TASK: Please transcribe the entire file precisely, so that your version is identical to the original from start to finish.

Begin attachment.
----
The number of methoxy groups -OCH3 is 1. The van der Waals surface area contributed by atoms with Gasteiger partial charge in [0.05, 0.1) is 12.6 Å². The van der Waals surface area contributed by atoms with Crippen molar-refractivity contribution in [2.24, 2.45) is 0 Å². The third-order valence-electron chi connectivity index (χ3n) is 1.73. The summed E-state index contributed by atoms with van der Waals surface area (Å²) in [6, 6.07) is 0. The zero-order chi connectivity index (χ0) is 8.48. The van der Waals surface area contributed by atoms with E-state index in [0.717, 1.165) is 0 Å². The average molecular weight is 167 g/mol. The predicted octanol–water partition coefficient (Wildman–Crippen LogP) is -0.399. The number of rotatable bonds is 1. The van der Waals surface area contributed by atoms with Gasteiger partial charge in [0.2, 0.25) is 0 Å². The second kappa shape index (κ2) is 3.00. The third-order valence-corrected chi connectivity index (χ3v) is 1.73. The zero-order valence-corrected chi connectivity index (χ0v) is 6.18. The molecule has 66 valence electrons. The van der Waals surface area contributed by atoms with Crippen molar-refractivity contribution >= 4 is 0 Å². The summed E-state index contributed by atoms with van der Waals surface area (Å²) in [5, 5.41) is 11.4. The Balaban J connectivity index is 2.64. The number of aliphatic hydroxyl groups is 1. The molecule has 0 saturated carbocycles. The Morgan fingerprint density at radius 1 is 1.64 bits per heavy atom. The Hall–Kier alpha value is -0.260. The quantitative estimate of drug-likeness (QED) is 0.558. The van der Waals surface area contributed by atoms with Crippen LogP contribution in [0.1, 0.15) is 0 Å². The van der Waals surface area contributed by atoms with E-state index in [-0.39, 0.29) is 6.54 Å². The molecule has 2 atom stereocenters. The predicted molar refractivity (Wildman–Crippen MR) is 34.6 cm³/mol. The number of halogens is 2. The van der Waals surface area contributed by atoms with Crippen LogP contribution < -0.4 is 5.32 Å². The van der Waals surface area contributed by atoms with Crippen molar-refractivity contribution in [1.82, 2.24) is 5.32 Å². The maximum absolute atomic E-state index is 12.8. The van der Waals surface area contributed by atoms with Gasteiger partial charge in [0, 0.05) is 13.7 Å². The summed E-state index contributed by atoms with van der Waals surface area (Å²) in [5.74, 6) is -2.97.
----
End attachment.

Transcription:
The number of methoxy groups -OCH3 is 1. The van der Waals surface area contributed by atoms with Gasteiger partial charge in [0.05, 0.1) is 12.6 Å². The van der Waals surface area contributed by atoms with Crippen molar-refractivity contribution in [2.24, 2.45) is 0 Å². The third-order valence-electron chi connectivity index (χ3n) is 1.73. The summed E-state index contributed by atoms with van der Waals surface area (Å²) in [6, 6.07) is 0. The zero-order chi connectivity index (χ0) is 8.48. The van der Waals surface area contributed by atoms with E-state index in [0.717, 1.165) is 0 Å². The average molecular weight is 167 g/mol. The predicted octanol–water partition coefficient (Wildman–Crippen LogP) is -0.399. The number of rotatable bonds is 1. The van der Waals surface area contributed by atoms with Gasteiger partial charge in [0.2, 0.25) is 0 Å². The second kappa shape index (κ2) is 3.00. The third-order valence-corrected chi connectivity index (χ3v) is 1.73. The zero-order valence-corrected chi connectivity index (χ0v) is 6.18. The molecule has 66 valence electrons. The van der Waals surface area contributed by atoms with Crippen molar-refractivity contribution >= 4 is 0 Å². The summed E-state index contributed by atoms with van der Waals surface area (Å²) in [5, 5.41) is 11.4. The Balaban J connectivity index is 2.64. The number of aliphatic hydroxyl groups is 1. The molecule has 0 saturated carbocycles. The Morgan fingerprint density at radius 1 is 1.64 bits per heavy atom. The Hall–Kier alpha value is -0.260. The quantitative estimate of drug-likeness (QED) is 0.558. The van der Waals surface area contributed by atoms with Crippen LogP contribution in [0.1, 0.15) is 0 Å². The van der Waals surface area contributed by atoms with E-state index in [-0.39, 0.29) is 6.54 Å². The molecule has 2 atom stereocenters. The predicted molar refractivity (Wildman–Crippen MR) is 34.6 cm³/mol. The number of halogens is 2. The van der Waals surface area contributed by atoms with Crippen LogP contribution < -0.4 is 5.32 Å². The van der Waals surface area contributed by atoms with Crippen molar-refractivity contribution in [1.82, 2.24) is 5.32 Å². The maximum absolute atomic E-state index is 12.8. The van der Waals surface area contributed by atoms with Gasteiger partial charge in [0, 0.05) is 13.7 Å². The summed E-state index contributed by atoms with van der Waals surface area (Å²) in [5.74, 6) is -2.97.